Alaska tribal groups oppose federal plan to allow mining

January 6, 2020 GMT

ANCHORAGE, Alaska (AP) — More than two dozen tribal groups oppose a federal land-use proposal that could open large areas of wilderness to future mining in rural Alaska.

Th opposition is in response to a proposed Bureau of Land Management update to its resource management, The Anchorage Daily News reported Sunday.

The Bering Sea-Western Interior Resource Management Plan covers 21,094 square miles (54,633 square kilometers) in Alaska’s western and interior regions.


The agency announced its preferred proposal in March, known as Alternative C, which would make mining an option on nearly all the land in the plan.

The proposal would increase available mining land from the current 13,594 square miles (35,208 square kilometers) established in the 1980s.

Officials expect to take until next year to make a final decision from the four land-use drafts under consideration, including two that would have greater restrictions on mining and other development, the agency said.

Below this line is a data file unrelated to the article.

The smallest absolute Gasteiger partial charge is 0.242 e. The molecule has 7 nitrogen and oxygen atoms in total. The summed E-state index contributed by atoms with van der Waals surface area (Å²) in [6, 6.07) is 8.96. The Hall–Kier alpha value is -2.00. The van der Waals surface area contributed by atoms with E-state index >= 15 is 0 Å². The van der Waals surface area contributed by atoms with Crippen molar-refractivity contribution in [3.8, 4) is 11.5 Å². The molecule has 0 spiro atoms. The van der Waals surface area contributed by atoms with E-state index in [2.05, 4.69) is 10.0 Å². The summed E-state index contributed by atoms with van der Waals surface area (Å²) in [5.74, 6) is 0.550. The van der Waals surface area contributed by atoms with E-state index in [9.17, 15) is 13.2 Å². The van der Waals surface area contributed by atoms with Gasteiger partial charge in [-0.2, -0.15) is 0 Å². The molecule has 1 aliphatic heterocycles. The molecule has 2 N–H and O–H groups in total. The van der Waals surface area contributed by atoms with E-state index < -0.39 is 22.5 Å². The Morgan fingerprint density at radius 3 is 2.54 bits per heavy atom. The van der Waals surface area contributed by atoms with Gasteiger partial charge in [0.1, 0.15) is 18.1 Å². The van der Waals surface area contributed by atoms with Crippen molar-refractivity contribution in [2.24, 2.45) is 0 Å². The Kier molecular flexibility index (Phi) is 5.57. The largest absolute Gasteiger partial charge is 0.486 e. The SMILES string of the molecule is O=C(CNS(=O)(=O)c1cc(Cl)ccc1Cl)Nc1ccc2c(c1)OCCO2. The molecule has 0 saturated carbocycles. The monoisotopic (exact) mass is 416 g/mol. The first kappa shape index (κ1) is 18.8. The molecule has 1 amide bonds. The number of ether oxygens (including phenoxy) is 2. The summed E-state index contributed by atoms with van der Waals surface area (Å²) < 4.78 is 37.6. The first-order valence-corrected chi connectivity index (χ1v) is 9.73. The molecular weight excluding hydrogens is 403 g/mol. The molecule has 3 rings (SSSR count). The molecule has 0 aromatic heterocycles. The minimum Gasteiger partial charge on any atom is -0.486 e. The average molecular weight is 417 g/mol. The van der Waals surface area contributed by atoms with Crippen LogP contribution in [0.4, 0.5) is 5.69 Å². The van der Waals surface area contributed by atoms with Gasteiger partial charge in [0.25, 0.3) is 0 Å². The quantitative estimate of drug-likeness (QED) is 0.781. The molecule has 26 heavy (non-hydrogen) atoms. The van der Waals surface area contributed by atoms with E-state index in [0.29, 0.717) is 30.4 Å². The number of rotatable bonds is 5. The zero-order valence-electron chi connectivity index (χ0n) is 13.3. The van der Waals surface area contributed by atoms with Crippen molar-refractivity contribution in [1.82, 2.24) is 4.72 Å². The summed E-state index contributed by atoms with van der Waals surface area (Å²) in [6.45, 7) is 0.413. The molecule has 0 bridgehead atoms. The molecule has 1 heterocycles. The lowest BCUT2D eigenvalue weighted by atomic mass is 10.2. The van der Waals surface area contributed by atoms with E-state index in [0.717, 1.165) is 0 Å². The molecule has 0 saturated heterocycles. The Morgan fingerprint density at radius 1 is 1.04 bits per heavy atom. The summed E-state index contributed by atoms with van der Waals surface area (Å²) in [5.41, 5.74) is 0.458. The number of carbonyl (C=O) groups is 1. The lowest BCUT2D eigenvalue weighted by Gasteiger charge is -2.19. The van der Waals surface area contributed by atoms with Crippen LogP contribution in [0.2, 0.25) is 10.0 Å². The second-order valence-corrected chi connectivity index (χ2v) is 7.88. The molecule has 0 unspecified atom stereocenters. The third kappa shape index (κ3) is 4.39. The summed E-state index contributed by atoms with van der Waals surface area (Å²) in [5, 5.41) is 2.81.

The announcement generated alarm among Native Alaskan leaders who said subsistence hunting and fishing is the primary land-use by villages in those areas.

The Bering Sea-Western Interior Tribal Commission formed over the summer to fight the proposal. The commission includes 26 tribes from the state’s northwest, southwest and interior regions.

The land management bureau wants to make a “massive change to allowable land use” with resource extraction as the overriding principle, the commission said in a statement last month.

“We want our watersheds in particular protected,” said Paul Mountain, a group member and tribal administrator in Nulato. “We want to make sure our salmon will be there for future generations.”

Bureau spokesman Eric Tausch said in an email that mining on the land is unlikely based in part on limited past interest and the area’s low mineral potential.

Mickey Stickman, first chief in Nulato, said the tribes do not oppose mining, but want to protect fish spawning grounds and other important wildlife areas. He is not reassured by the agency’s claim that mining probably will not occur.

“If that’s the case, then why open it up,” Stickman said.